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"Cool downs" aren't mandatory/necessary after workout

ninerbuff
ninerbuff Posts: 45,770 Member
I just responded to a client online asking about "cooling down" after doing a decently intense "Bodypump" class. She asked if it was necessary because she has little time left near the end of class to clean up and go back to work.
Cool downs usually are slower paced movements of low impact usually about 5 minutes long done near the end of many group fitness classes. I had to research it to see the validity (even though in my Organization is basically a mandatory thing to do if you're a group fitness instructor).
And in researching I've not found anything actually supporting that cool downs (unlike warmups) provide any faster recovery, reduction of lactate, or recovers heart rate faster.
I think of guys playing pro basketball. Once a hard fought game is over, do they line up and march in place to cool down? Most all just WALK back to the locker room. Same with pro football or just about any pro sport. And these are professional athletes so it would make sense for their million dollar bodies to do things that are important to stay fit and in shape right?
When I'm done running sprints, I just pace in a small circle while catching my breath. No high knees raises, light jog, etc. I WOULDN'T advocate after running hard sprints to just stop and sit down. Blood is still pumping and could pool in your legs. Then when you get up, you could get really dizzy and even pass out. But pacing around or just a leisure walk till you catch your breath should be fine.
There's nothing wrong about "cooling down" if one wishes. No harm, but again it's not aiding in any real recovery.
My whole point is, that you DON'T have to do a "cool down" if you don't want to. It's a matter of preference.

A.C.E. Certified Personal and Group Fitness Trainer
IDEA Fitness member
Kickboxing Certified Instructor
Been in fitness for 30 years and have studied kinesiology and nutrition

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Replies

  • I’d also read that stretching after exercise which is usually part of a cool down in a group exercise class is a waste of time!
  • ninerbuff
    ninerbuff Posts: 45,770 Member
    I’d also read that stretching after exercise which is usually part of a cool down in a group exercise class is a waste of time!
    Not a waste if keeping one's flexibility is important to them. It's a good time then because the muscles are really warm and dynamic action as already stretched them a bit. But yeah, it's NOT necessary to do. Which is why I would have my classes go as long as I can and have maybe a couple of movements at the end where it's just lower intensity.


    A.C.E. Certified Personal and Group Fitness Trainer
    IDEA Fitness member
    Kickboxing Certified Instructor
    Been in fitness for 30 years and have studied kinesiology and nutrition

    9285851.png
  • pondee629
    pondee629 Posts: 2,487 Member
    "I think of guys playing pro basketball. Once a hard fought game is over, do they line up and march in place to cool down? Most all just WALK back to the locker room. Same with pro football or just about any pro sport. And these are professional athletes so it would make sense for their million dollar bodies to do things that are important to stay fit and in shape right?"

    But what do these pro athletes do after a hard work out? I'm going to bet there is a cool down involved. A game situation, no matter how hard fought, is much different from the constant activity of a hard work out. Athletes often say that the game, as compared to the work out, is much easier.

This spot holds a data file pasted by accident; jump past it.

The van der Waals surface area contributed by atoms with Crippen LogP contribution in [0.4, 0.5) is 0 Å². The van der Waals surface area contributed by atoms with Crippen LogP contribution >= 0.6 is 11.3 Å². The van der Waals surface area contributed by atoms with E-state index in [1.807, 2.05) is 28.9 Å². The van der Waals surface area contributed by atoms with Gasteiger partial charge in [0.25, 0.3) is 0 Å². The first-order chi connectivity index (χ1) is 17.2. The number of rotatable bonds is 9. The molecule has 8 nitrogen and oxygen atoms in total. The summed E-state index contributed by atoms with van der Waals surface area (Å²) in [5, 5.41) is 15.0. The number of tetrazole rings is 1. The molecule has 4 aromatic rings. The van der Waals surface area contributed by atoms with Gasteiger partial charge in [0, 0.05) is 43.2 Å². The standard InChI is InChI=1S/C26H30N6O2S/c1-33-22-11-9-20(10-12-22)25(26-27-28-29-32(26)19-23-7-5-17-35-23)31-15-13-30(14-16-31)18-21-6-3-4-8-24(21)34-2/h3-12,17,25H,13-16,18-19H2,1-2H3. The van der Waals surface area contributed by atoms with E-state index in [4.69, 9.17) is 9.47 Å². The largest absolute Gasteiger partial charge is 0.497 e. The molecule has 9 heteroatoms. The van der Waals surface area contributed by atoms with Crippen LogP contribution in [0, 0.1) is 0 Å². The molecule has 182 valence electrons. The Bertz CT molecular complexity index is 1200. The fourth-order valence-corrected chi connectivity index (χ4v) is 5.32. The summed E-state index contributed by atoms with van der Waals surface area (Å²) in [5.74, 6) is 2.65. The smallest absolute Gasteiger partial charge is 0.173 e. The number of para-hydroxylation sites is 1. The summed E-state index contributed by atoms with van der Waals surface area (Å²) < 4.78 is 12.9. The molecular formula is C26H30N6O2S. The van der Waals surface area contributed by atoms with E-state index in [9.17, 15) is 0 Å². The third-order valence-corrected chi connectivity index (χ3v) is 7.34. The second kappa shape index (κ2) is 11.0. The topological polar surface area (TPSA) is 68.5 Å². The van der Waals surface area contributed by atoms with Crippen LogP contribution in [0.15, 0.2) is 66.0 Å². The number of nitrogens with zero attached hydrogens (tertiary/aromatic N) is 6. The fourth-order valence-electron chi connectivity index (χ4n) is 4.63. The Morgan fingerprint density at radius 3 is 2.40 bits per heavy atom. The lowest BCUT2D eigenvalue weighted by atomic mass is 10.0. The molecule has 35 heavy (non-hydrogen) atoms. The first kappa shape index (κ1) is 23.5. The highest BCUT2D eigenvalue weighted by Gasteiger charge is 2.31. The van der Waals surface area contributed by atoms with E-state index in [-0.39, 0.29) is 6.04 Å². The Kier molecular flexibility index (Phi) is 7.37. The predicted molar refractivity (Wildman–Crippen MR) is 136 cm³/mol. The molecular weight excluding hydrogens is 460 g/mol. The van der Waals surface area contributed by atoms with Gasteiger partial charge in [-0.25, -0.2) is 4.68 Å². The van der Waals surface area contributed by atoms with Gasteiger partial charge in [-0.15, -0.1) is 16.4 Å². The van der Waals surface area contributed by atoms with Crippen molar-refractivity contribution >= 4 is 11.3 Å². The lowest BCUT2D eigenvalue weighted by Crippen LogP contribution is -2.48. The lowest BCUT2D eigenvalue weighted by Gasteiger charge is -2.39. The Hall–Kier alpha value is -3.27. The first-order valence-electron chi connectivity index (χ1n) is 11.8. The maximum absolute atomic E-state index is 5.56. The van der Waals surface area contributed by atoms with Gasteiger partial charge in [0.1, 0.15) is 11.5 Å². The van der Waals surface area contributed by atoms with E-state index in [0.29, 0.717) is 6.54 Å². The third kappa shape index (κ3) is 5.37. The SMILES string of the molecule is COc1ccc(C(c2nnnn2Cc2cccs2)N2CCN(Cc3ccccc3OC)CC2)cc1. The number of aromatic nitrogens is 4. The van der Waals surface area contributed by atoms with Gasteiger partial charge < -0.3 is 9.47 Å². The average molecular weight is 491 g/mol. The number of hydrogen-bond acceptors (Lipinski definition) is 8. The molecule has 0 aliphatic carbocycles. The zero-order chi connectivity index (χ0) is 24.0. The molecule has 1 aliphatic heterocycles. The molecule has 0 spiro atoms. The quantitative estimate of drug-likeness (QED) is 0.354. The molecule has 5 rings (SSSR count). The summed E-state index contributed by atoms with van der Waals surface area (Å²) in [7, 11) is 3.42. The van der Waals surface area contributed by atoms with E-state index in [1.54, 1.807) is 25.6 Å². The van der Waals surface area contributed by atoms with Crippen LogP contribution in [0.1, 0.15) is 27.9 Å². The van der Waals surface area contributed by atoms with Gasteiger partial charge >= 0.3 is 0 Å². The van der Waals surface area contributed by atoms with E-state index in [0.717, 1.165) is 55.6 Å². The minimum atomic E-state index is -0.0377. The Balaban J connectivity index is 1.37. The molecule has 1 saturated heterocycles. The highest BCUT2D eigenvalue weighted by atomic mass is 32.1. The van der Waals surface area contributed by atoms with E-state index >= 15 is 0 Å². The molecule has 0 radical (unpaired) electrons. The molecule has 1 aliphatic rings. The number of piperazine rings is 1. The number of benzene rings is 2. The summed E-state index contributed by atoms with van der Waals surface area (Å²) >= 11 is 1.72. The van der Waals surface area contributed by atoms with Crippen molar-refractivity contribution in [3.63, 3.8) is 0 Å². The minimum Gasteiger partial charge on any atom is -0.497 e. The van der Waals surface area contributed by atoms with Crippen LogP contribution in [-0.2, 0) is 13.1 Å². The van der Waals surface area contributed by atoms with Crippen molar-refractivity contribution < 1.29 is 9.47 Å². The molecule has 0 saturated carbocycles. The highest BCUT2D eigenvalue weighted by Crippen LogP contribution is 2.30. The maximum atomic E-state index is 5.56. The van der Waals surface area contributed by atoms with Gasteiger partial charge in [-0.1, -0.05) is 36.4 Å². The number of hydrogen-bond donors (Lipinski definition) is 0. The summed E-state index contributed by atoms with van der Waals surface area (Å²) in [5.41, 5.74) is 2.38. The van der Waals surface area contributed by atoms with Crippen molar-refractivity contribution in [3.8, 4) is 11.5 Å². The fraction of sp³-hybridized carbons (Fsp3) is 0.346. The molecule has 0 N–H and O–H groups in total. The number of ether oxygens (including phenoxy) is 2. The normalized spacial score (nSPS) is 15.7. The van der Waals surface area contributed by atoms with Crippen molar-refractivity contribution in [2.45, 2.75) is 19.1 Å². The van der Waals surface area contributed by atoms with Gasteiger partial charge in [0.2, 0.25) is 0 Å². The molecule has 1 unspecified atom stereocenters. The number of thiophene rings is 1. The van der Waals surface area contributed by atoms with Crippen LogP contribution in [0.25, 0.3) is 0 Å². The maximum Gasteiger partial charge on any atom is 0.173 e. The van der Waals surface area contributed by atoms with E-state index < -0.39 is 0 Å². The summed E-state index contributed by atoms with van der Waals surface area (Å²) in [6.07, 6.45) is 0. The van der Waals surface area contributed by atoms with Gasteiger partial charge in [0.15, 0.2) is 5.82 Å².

• dragon_girl26
    dragon_girl26 Posts: 2,180 Member
    Is the same true of warming up? I have an instructor or two who doesn't seem to believe in it.
    I don't always cool down, per se..if I take a long walk or do a dance workout I may or may not stretch my legs but that's about it. Other, more intense stuff I tend to do slower movements to bring down my heart rate. I think it's just a nice mental exercise for me once a workout is finished.
  • ninerbuff
    ninerbuff Posts: 45,770 Member
    pondee629 wrote: »
    "I think of guys playing pro basketball. Once a hard fought game is over, do they line up and march in place to cool down? Most all just WALK back to the locker room. Same with pro football or just about any pro sport. And these are professional athletes so it would make sense for their million dollar bodies to do things that are important to stay fit and in shape right?"

    But what do these pro athletes do after a hard work out? I'm going to bet there is a cool down involved. A game situation, no matter how hard fought, is much different from the constant activity of a hard work out. Athletes often say that the game, as compared to the work out, is much easier.
    The cool down is walking to the locker room. Some may sit in sauna or ice bath, BUT that's not cooling down. That's just plain recovery.

    A.C.E. Certified Personal and Group Fitness Trainer
    IDEA Fitness member
    Kickboxing Certified Instructor
    Been in fitness for 30 years and have studied kinesiology and nutrition

    9285851.png

  • Cherimoose
    Cherimoose Posts: 5,210 Member
    Is the same true of warming up? I have an instructor or two who doesn't seem to believe in it.

    Yes, but usually it shouldn't be static stretching (holding), but rather dynamic movements - ideally, lighter versions of the exercises you're about to do. This increases circulation in the target muscles & joints, and lets your mind practice the form.
  • Theoldguy1
    Theoldguy1 Posts: 2,173 Member
    pondee629 wrote: »
    "I think of guys playing pro basketball. Once a hard fought game is over, do they line up and march in place to cool down? Most all just WALK back to the locker room. Same with pro football or just about any pro sport. And these are professional athletes so it would make sense for their million dollar bodies to do things that are important to stay fit and in shape right?"